Financial inclusion is about respecting people for who they are, meeting them where they are, and building on what’s good in their lives.
Last week as part of CFED’s Assets & Opportunity National Week of Action, Mohan Kanungo—an A&O Network Steering Committee Member and Director of Programs & Engagement here at MAF—wrote about how your credit report can impact important personal relationships. Building on those themes, Mohan is back this week to highlight MAF’s strategy for empowering financially underserved communities to build credit. This blog was originally published on CFED’s “Inclusive Economy” blog.
That might surprise if you live in a neighborhood where all your banking needs are satisfied by mainstream financial institutions instead of payday lenders, check cashers and remittance services. Sources including the New York Federal Reserve, the CFPB and the Assets & Opportunity Scorecard reveal that there are millions of people who experience financial exclusion, particularly around credit and basic financial products. These disparities are well-documented among communities of color, immigrants, veterans and many other groups who are isolated economically. How can we address these challenges and lift folks out of the financial shadows?
First, as leaders in our field we need to have a frank conversation about how we engage communities around financial services and assets.
It’s easy to cast judgement on those who use alternative products due to the high interest rates and fees, but what do you do if mainstream products are not responsive to your needs? Increasingly, banks and credit unions have been closing brick and mortar locations to move online, while rural and urban areas may not have had access to “basic” financial products many of us take for granted—like a checking account—for generations. Traditional “assets” like homeownership may seem completely out of reach even if you are well-off, educated and savvy with credit, but live in a costly and limited housing market like the San Francisco Bay Area.
Similarly, non-traditional “assets” like deferred action may seem more urgent and important for an undocumented young person because of the physical and financial security that comes with a work permit and permission to stay in the US, albeit temporarily. We need to listen and appreciate the unique challenges and perspectives of financially excluded communities before coming to a conclusion about the solution.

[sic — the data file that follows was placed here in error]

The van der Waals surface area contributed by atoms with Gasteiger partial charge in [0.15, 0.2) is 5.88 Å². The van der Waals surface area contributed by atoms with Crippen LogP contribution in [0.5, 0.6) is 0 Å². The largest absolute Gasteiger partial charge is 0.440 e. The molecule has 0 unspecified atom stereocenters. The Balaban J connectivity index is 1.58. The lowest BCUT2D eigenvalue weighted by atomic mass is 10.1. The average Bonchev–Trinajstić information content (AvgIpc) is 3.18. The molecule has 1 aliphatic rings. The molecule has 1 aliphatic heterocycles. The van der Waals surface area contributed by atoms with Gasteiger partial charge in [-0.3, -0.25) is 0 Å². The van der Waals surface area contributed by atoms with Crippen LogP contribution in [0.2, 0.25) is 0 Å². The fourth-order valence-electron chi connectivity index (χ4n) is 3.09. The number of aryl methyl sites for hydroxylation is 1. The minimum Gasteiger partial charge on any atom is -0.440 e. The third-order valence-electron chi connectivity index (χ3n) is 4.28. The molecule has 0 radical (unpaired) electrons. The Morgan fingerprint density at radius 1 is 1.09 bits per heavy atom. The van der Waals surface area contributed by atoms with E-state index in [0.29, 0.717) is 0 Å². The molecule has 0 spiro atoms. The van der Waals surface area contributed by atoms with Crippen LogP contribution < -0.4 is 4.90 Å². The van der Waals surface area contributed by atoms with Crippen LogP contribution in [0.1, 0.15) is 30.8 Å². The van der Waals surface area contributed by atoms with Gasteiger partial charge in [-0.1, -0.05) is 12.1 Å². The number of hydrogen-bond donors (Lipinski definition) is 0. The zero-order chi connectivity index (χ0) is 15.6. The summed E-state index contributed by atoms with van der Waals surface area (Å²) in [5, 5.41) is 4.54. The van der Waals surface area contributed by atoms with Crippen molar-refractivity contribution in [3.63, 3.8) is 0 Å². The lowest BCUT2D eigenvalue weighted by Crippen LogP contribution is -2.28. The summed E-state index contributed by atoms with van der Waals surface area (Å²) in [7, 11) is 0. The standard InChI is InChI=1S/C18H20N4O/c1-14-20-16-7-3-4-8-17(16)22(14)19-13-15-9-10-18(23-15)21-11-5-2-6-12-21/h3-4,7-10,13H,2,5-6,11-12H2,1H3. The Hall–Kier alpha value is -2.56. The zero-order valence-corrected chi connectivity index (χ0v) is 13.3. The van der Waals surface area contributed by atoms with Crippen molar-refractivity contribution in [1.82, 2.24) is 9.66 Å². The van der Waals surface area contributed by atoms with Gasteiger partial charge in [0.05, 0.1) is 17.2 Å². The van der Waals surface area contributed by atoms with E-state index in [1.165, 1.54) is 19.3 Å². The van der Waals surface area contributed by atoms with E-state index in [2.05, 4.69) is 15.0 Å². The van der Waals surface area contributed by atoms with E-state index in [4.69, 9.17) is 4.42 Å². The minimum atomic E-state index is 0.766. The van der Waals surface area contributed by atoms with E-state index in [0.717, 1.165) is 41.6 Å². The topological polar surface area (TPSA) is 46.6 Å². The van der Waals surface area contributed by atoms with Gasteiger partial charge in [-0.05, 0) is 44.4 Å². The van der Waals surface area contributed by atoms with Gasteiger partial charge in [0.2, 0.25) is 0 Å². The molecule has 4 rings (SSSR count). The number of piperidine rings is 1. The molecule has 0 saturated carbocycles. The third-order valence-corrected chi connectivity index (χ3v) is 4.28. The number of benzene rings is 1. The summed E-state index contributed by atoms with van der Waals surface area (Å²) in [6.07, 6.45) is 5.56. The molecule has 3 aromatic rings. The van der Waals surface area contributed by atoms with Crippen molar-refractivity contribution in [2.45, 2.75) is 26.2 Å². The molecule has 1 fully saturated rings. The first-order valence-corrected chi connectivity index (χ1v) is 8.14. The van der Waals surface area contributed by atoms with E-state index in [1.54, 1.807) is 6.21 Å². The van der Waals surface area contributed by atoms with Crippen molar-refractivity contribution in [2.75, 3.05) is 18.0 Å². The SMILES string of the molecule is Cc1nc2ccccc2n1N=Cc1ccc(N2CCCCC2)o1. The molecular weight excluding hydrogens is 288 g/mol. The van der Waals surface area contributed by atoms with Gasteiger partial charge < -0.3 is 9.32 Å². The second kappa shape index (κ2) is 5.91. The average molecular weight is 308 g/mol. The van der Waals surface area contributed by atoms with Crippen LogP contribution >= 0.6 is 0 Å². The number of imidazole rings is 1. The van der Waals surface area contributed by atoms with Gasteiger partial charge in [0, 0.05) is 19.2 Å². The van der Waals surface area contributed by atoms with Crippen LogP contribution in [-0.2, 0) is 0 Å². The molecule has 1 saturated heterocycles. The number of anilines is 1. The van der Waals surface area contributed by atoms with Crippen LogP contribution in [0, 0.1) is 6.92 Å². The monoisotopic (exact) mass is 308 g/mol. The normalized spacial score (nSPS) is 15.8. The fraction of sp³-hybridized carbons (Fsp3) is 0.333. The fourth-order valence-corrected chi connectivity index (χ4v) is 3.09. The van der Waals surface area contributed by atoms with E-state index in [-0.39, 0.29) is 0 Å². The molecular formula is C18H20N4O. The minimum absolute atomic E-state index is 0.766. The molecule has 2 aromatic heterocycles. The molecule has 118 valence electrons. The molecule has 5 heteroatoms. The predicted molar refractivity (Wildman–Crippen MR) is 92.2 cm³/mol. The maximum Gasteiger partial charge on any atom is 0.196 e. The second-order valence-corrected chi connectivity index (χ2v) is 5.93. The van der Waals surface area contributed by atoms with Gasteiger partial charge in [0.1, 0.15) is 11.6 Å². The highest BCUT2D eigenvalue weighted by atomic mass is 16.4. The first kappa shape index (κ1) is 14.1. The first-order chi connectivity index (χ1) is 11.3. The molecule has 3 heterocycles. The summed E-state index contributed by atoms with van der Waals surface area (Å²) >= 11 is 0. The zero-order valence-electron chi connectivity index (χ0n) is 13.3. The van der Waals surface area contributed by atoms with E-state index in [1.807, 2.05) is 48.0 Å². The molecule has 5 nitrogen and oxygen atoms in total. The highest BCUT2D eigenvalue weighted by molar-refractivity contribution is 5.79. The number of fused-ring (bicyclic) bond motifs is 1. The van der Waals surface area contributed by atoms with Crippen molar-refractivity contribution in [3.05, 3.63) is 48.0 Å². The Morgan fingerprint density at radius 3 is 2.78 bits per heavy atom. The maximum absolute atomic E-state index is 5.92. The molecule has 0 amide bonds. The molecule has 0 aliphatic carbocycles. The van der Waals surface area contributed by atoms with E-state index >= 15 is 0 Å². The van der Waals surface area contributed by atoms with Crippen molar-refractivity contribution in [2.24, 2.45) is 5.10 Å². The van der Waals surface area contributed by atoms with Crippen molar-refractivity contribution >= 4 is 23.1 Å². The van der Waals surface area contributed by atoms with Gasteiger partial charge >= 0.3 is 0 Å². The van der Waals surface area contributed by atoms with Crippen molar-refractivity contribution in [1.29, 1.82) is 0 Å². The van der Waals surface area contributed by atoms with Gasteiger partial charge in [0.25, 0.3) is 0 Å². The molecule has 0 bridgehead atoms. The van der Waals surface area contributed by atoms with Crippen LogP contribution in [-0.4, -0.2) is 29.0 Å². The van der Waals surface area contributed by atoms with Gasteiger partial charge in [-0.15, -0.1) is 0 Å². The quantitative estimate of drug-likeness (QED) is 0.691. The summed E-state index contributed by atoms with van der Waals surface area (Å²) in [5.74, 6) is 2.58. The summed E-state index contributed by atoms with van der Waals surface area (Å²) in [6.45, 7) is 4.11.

Second, we need to understand that the values and approach driving any solution can tell us a lot about whether the outcome of our work will be successful.
MAF started with the belief that our community is financially savvy; many in the immigrant community know what the exchange rate is with a foreign currency. We also wanted to lift up cultural practices like lending circles—where people come together to borrow and loan money to another—and formalize it with a promissory note so that folks know their money was safe and gained access to the benefit of seeing this activity reported to the credit bureaus.
It is about building on what people have and meeting them where they are rather than where we think they should be.
We need to be innovative in our fields to come up with long-lasting solutions within the financial system that are responsible to the communities they serve. Small-dollar loans by non-profit lenders like Mission Asset Fund’s Lending Circles program does just that.
Third, we need to think about how to bring our products and services to more communities who can benefit from such programs, while maintaining the respectful approach to our community.
Early on in our work at MAF, there was a clear sense that the challenges people experienced in the Mission District of San Francisco were not unique and that communities across the Bay Area and the country experienced financial exclusion. We perfected our model and then scaled slowly. While MAF sees itself as the expert in Lending Circles, we see each nonprofit as being the expert in their community. MAF also knew it was impractical for us to build a new office everywhere in the country. So we relied heavily on cloud-based technology to build a robust social loan platform and the existing banking infrastructure to facilitate transactions using ACH, which encouraged participants to get a checking account and put them on a path towards realizing larger financial goals, like paying for citizenship, eliminating high cost debt, and starting a business.
MAF was founded in 2008 with the vision to create a fair financial marketplace for hard-working families.
Since launching our social loan program, we have expanded to provide Lending Circles through 50 non-profit providers in over 18 states plus Washington D.C. We have serviced over $5 million in zero-interest loans and offer a range of financial products, including bilingual online education, to turn financial pain points into credit and savings opportunities. And we have done all this with a default rate of less than 1%.
Currently, we are expanding Lending Circles in Los Angeles, and we have plans to expand further across the country while deepening our reach in places where we already have non-profit providers. Check out LendingCircles.org to see if there’s a provider near you or express your interest in partnership. Financial institutions, foundations, government agencies, private entities and donors can champion the work of MAF and non-profit organizations working to lift people out of the financial shadows.